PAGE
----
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Menopausal hormone therapy and your heart
Borrowers who practice responsible
The findings in brief
The bottom line:
Now what?


A closer look
A closer look

The Women’s Health Initiative study that yielded the disquieting results about HRT was a long-term trial of Prempro, a pill containing 0.625 milligrams of equine estrogen and 2.5 milligrams of medroxy-progesterone acetate.

Starting in the mid ‘90s, 16,608 healthy women ages 50 to 79 who had not had a hysterectomy were randomly given the pill or a placebo and monitored by doctors at 40 clinics throughout the United States. The trial was directed by the National Heart, Lung, and Blood Institute—part of the National Institutes of Health—and was slated to continue until 2005.

Prempro was chosen because it is the most commonly prescribed form of HT. The study didn’t evaluate other HT regimens, like combining one estrogen-only pill with one progestin-only pill, nor did it give HT to women in different dosages or administer it by patch, cream or vaginal ring.

You probably know that a major clinical trial of hormone replacement therapy, or menopausal hormone therapy (HT), was halted in 2002. Researchers with the trial, a component of the Women’s Health Initiative, determined the drug had increased the risk of breast cancer, heart attacks and stroke in participants beyond the study’s safety margins. (See “A Closer Look.”)

And since then you’ve most likely heard or read numerous opinions about whether you should still take, or even consider, hormones for menopausal symptoms and to help fight osteoporosis—two areas where strong evidence suggests HT remains effective.

If you’re feeling overwhelmed by the HT debate, you’re not alone. To make an informed judgment about HT’s possible value to your well-being, talk to your doctor about the latest findings and how they affect you.

The findings in brief

The study evaluated estrogen-plus-progestin therapy only. Results after 5.2 years showed it could be expected to cause seven more heart attacks, eight more strokes, 18 more blood clots and eight more cases of breast cancer per 10,000 women each year than in women not taking this form of HT.

The bottom line:

  • Estrogen-plus-progestin therapy, which has been touted as heart-protective since the 1960s, actually may be detrimental to cardiovascular health.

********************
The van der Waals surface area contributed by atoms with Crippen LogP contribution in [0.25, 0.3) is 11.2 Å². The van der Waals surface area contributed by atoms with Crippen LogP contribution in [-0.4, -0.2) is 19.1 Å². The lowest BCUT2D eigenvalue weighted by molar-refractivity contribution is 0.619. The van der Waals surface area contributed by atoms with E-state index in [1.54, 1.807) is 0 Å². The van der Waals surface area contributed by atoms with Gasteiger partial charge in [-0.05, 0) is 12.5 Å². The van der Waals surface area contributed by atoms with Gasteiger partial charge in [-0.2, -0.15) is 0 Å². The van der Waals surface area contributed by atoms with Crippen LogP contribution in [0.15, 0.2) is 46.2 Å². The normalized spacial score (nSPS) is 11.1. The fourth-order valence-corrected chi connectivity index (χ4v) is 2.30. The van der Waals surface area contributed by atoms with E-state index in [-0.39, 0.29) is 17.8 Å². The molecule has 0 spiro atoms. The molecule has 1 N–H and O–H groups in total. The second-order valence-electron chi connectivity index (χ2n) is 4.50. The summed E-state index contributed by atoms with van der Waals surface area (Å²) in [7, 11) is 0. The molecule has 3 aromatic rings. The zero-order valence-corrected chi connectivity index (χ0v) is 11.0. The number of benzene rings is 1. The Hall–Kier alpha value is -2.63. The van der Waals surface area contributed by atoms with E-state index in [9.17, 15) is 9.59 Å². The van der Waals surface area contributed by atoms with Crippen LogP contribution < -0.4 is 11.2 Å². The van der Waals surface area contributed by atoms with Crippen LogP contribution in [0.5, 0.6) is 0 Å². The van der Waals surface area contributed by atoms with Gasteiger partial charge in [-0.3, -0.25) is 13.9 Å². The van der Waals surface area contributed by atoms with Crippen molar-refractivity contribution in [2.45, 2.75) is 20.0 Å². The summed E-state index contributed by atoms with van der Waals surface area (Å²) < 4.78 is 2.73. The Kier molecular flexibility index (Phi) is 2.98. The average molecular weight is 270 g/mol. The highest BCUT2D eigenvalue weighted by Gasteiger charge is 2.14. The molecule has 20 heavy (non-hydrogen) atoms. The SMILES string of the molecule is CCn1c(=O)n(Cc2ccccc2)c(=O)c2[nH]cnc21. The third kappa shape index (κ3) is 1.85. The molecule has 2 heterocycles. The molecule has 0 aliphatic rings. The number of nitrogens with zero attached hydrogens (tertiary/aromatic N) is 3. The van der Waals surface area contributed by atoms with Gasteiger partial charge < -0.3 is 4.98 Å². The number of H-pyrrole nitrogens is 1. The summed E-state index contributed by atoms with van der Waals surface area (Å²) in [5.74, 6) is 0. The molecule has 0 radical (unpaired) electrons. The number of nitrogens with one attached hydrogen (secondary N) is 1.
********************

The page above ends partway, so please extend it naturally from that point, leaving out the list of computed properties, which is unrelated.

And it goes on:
• Worries that HT increases breast cancer risk may be justified.
  • The risk of heart disease and breast cancer seems to rise after five years of use, so short-term hormone therapy to relieve menopausal symptoms such as hot flashes and vaginal dryness (with your doctor’s approval) may remain an option for some women.

Now what?

As your body begins producing less and less estrogen during menopause, it may in fact be unwise to try replacing its heart-healthy benefits with HT. Where does this leave HT, you and your heart? While deciding, consider these points:

  • Help reduce your heart-disease risk without HT by not smoking, keeping your blood pressure under 120/80 mm Hg, maintaining a healthy weight, eating plenty of fruits and vegetables and low-fat foods, getting regular aerobic exercise and keeping your cholesterol in check. Other heart-protective alternatives include aspirin therapy, statins that lower high cholesterol and antihypertensives to lower high blood pressure.
  • Consider alternatives like Evista (raloxifene), a so-called SERM (selective estrogen receptor modulator). Designed to fight osteoporosis, it also lowers LDL cholesterol.
  • Ask if you’d benefit from nonhormonal treatments for osteoporosis such as Fosamax, Actonel and Boniva, drugs that preserve bone mass and may reverse bone loss.
  • Remember that only you and your doctor can fully evaluate all the different aspects of HT and menopause, and then decide what’s best for your health.

To read more on the study, visit www.nhlbi.nih.gov/whi.